These features have been removed in direct disregard to goals of the City Arch River project which prioritize elements that:

4. Weave connections and transitions from the City to the Arch Grounds to the River
5. Embrace the Mississippi River and the east bank in Illinois as an integral part of the National Park
7. Create attractions to promote extended visitation to the Arch, the City, and the River
8. Mitigate the impact of transportation systems
10. Enhance the visitor experience and create a welcoming and accessible environment

3. Lack of Public Involvement
City to River understands that a proposal of this scale immediately runs into problems of complexity and some features may prove infeasible. This exposes another problem with the current process: we have no idea why popular elements were eliminated. Aside from a press release promoting the insubstantial Report to the Community on January 26th, and a smattering of tweets, City Arch River’s public engagement essentially ended 10 months ago.

Limited evidence of a public process, as seen in a Report to the Community powerpoint

4. Waiting for Buy-in
The City Arch River implementation faces severe challenges: despite the wide-ranging value engineering evidently already taking place, the budget almost doubled in a climate unfavorable to governmental earmarks. At the January 26th meeting, Walter Metcalf announced that the budget for implementing MVVA’s City Arch River proposal was $578.5 million. This is considerably larger than the widely-reported $300 million National Parks Service estimate from 2008. Given the magnitude of this expense, it will be a tragic mistake for the project to continue to ignore any role for the public in the process.

If Pride of St. Louis and the Gateway Mall should be an example of what not to do, Forest Park Forever is a precedent that City Arch River should take to heart. Although the compressed timeframe of the process precludes the 125 public meetings used to establish a region-wide shared vision, it is not too late to begin to diligently inform the public of the process, and how we as a region can contribute to the realization of the MVVA plan. After all, the public process for Forest Park led to a 400% increase in funding; that funding began with coins from schoolchildren and private donations, but shared responsibility became a resource to successfully leverage corporate and foundation funding.

To echo distinguished local planner William Albinson:

Implementing the MVVA plan as presented would improve the Arch grounds. But would it accomplish the most important goals of The City + The Arch + The River Competition? Would it really promote extended visitation, honor the memorial and weave together the fabric of the city with the Arch and the river? Without the public confidence that can come from a better plan, only those parts of the plan that are easy, inexpensive or have a funding source are likely to be built.

If City Arch River can live up to its transformative potential, it must do so by realizing “this vision will once again require a commitment from the entire community…” and by having “the courage to think big and the wisdom to recognize that what has been so carefully restored must never again be left to chance” (Forest Park Forever 2009 Strategic Plan)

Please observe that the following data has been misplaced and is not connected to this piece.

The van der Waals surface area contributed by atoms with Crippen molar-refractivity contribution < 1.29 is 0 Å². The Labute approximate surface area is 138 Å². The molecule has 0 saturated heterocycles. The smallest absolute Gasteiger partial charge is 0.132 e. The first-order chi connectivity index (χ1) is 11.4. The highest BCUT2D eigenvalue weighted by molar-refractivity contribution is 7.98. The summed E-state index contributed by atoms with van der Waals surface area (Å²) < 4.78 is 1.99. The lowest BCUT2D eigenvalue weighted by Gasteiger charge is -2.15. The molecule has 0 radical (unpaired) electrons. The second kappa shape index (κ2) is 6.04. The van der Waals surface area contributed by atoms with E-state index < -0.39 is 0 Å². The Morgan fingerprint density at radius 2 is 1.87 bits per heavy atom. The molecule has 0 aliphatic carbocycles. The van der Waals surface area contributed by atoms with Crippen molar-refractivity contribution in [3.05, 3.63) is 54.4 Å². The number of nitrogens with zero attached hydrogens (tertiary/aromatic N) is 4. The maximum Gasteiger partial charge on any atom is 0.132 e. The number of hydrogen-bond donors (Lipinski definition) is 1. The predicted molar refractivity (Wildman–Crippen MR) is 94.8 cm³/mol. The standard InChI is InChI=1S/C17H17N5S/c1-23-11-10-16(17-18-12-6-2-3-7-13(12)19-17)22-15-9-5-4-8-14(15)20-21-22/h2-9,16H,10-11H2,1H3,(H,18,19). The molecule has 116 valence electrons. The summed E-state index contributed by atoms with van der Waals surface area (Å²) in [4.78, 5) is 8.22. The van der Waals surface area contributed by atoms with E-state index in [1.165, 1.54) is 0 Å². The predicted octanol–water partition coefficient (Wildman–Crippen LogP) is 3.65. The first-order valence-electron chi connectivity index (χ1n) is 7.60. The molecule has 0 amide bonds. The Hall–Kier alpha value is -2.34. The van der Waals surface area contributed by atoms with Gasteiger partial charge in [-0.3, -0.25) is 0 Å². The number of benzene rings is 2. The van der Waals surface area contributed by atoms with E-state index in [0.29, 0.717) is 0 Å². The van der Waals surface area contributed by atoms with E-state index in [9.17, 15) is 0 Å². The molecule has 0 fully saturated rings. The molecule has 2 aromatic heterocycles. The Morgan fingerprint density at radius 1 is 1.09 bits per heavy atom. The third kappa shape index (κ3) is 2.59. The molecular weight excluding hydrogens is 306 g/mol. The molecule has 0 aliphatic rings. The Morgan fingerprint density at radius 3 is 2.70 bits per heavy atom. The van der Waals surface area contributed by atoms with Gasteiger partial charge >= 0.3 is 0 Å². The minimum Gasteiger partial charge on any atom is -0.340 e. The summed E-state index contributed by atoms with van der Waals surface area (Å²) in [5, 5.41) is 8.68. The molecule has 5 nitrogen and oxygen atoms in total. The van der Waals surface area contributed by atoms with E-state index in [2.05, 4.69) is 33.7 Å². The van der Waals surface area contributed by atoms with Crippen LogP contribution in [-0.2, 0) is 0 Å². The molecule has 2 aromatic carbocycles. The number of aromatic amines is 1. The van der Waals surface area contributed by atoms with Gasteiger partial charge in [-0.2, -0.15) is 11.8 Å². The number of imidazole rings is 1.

City to River Discusses Riverfront Connectivity with National Expert

Wednesday, August 3rd, 2011

Several members of City to River were recently invited to discuss issues of riverfront connectivity on a tour of St. Louis with Dan Burden. Burden, named one of Time Magazine’s Six Most Important Civic Innovators in 2001, has consulted for thousands of cities and spends 350 days annually on the road.

Missed Connections
Despite his experience in a wide range of American cities, the total disconnection of St. Louis from the Mississippi River and the lack of life along the river took Burden aback. While circling the Jefferson National Expansion Memorial on a warm Sunday afternoon he noted that there were no visible users in the entire south third of the park. To Burden it was clearly an issue of creating multiple comfortable connections between downtown and the arch grounds to encourage Cardinals fans to walk to the South end of the park and loft-dwellers to walk to the North end. Burden drew a direct comparison between our situation and that of Cincinnati:

View Larger Map

Mending the Gap
In Cincinnati, the riverfront is also isolated by a major interstate, but thousands of users are periodically drawn to see the Reds and the Bengals at their stadiums. However, the downtown riverfront contains few amenities outside of professional sports. For Burden, that means that St. Louis has great potential; whereas Cincinnati has the people but not the full-time amenity, we have the amenity of an outstanding park and international icon, but we lack the people. With the burgeoning population downtown, all we have to do is connect the dots. City to River believes that the most efficient way to consistently bring people to the arch grounds is to make them a part of downtown.

Burden saw a strategy for reconnection in the nearby St. Louis Riverfront Trail. Praising the artistic vision evident in floodwall murals and in Bob Cassily’s Rootwad Park, Burden suggested that any rethinking of connection between the city and the river must start by creating unique and livable places for people. City to River is in agreement with Mr. Burden and we continue to advocate for the most cost effective solution: the replacement of the soon-to-be redundant elevated and depressed highway lanes with a pedestrian-friendly boulevard from Poplar Street to Cass Ave.